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Plant Profile: Lespedeza cuneata

How many of you associate “non-native” or “invasive” plants species as a negative term? While often times that is the case, there are actually some non-native species that have proven to be beneficial in areas they were introduced. One very common non-native species that has spread across the southeast is Lespedeza cuneata, or Sericea. Sericea is originally native to eastern and central Asia, but was introduced in the United States as an erosion control plant species. It is an upright growing plant that thrives in recently disturbed soils. Lespedeza can be found in a multitude of habitat types ranging from wetlands to deciduous forests to prairie lands. It is incredibly resilient, as it thrives in areas that are frequently disturbed by events such as logging and prescribed fire.

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Lespedeza cuneata at Great Southern Outdoors

 

Not only is Sericea beneficial in erosion control, it also benefits several wildlife and livestock species. Auburn University recently published detailed findings regarding Lespedeza cuneata and the results were impressive. Many animals take advantage of the abundance of Sericea in the southeast; deer, turkey, quail, songbirds, and even livestock will consume the leaves, flowers, and seeds of this plant. The study conducted by Auburn University showed that Lespedeza was a sufficient source of nutrition in cattle, even more so than Bermuda hay. Not only is the plant moderately low in tannins, it is high in protein and can withstand heavy grazing, which makes it a desirable forage for deer and cattle. In addition to its nutritional benefits, this plant has actually been shown to prevent gastrointestinal worms in ruminant mammals. Its tendency to grow in thick clusters also makes it a sufficient source of cover for smaller animals. Bobwhite quail, turkey poults, rabbits, and other small mammals take advantage of this edge habitat species to take cover from predators.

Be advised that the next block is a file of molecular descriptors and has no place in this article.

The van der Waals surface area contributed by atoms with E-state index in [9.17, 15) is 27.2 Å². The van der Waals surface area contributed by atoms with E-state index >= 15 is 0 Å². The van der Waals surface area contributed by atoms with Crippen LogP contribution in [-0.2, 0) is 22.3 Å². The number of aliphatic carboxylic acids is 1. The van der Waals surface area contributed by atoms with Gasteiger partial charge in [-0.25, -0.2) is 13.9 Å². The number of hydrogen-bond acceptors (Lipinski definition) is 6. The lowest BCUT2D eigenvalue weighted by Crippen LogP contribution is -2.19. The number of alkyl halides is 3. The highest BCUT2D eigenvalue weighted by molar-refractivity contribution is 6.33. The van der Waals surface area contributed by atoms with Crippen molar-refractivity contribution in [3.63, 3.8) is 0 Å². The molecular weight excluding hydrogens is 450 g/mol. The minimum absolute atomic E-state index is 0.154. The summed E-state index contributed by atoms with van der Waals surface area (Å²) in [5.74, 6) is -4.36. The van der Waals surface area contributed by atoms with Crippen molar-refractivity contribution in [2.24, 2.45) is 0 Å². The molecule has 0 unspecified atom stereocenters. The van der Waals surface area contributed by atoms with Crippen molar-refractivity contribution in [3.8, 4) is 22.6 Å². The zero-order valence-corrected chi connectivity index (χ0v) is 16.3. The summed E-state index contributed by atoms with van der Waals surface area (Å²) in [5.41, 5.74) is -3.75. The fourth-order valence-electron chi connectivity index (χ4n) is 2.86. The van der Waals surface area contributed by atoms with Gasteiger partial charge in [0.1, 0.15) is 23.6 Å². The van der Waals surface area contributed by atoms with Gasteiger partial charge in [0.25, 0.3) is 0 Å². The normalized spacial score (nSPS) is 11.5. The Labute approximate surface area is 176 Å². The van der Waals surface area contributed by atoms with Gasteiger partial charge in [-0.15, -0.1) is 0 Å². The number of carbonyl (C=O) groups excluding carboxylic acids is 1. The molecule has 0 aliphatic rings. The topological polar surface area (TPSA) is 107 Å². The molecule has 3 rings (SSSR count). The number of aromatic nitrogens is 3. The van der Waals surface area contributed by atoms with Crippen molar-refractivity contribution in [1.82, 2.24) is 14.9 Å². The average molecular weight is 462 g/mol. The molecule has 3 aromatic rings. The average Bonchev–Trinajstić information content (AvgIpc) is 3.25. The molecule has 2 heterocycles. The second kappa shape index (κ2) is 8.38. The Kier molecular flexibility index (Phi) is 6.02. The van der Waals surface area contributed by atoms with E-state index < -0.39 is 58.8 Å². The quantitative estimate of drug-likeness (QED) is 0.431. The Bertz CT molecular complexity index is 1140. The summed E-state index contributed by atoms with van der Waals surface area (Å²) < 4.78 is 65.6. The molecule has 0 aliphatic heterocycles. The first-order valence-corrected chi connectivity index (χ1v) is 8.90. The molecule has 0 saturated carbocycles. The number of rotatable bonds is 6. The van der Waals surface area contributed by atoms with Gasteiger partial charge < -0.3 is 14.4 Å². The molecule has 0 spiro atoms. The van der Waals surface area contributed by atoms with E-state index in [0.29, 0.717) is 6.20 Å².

So, while many non-native species have proven to be undesirable in the lands we manage, not all of them are. Take the time to do your research, observe the plants on your land, and figure out what works best for you. You just might find it beneficial to introduce some new plants to your property. But once again, do your research!! Introducing the wrong species to a new land can be completely devastating to your property if not done the correct way. I encourage everyone to really get to know the different plant species on your property and the ways they can be used to benefit your wildlife.

https://plants.usda.gov/java/ is a great website from the US Department of Agriculture that has a detailed profile on plants found in the United States. You can learn about the history, habitat, management tips, and wildlife uses of any plants you may encounter on your property.

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Great Southern Outdoors Wildlife Plantation

Some good information on EHD and what to look for on your property.

The Quality Deer Management Association
It's that time of year when reports of EHD typically start rolling in. Fortunately, it has been pretty quiet on that front so far this summer, but all of us should be vigilant in keeping an eye out for deer hit by the virus. This video explains how to look for an outbreak where you hunt and what to do if you find sick or dead deer.
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